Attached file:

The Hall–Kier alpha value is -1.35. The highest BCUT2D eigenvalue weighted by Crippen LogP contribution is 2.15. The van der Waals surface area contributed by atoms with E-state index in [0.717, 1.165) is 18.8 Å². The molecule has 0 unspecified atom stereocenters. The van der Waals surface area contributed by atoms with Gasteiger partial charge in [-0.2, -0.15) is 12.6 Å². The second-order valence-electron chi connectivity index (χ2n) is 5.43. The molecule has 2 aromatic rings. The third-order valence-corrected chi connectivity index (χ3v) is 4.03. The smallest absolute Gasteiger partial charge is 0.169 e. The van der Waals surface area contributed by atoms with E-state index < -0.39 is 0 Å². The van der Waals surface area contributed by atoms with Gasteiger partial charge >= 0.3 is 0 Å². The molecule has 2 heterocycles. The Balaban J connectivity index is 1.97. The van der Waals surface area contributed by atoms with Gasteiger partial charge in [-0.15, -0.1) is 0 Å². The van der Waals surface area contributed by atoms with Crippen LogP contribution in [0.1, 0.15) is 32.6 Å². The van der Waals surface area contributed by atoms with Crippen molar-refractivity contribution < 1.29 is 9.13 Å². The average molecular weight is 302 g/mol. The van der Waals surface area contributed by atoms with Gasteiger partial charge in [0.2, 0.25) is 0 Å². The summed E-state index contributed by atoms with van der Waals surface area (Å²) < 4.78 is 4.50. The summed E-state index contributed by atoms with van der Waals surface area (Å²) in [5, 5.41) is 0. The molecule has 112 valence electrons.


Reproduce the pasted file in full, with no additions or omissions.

The Hall–Kier alpha value is -1.35. The highest BCUT2D eigenvalue weighted by Crippen LogP contribution is 2.15. The van der Waals surface area contributed by atoms with E-state index in [0.717, 1.165) is 18.8 Å². The molecule has 0 unspecified atom stereocenters. The van der Waals surface area contributed by atoms with Gasteiger partial charge in [-0.2, -0.15) is 12.6 Å². The second-order valence-electron chi connectivity index (χ2n) is 5.43. The molecule has 2 aromatic rings. The third-order valence-corrected chi connectivity index (χ3v) is 4.03. The smallest absolute Gasteiger partial charge is 0.169 e. The van der Waals surface area contributed by atoms with E-state index < -0.39 is 0 Å². The van der Waals surface area contributed by atoms with Gasteiger partial charge >= 0.3 is 0 Å². The molecule has 2 heterocycles. The Balaban J connectivity index is 1.97. The van der Waals surface area contributed by atoms with Gasteiger partial charge in [-0.15, -0.1) is 0 Å². The van der Waals surface area contributed by atoms with Crippen LogP contribution in [0.1, 0.15) is 32.6 Å². The van der Waals surface area contributed by atoms with Crippen molar-refractivity contribution < 1.29 is 9.13 Å². The average molecular weight is 302 g/mol. The van der Waals surface area contributed by atoms with Gasteiger partial charge in [0.2, 0.25) is 0 Å². The summed E-state index contributed by atoms with van der Waals surface area (Å²) < 4.78 is 4.50. The summed E-state index contributed by atoms with van der Waals surface area (Å²) in [5, 5.41) is 0. The molecule has 112 valence electrons.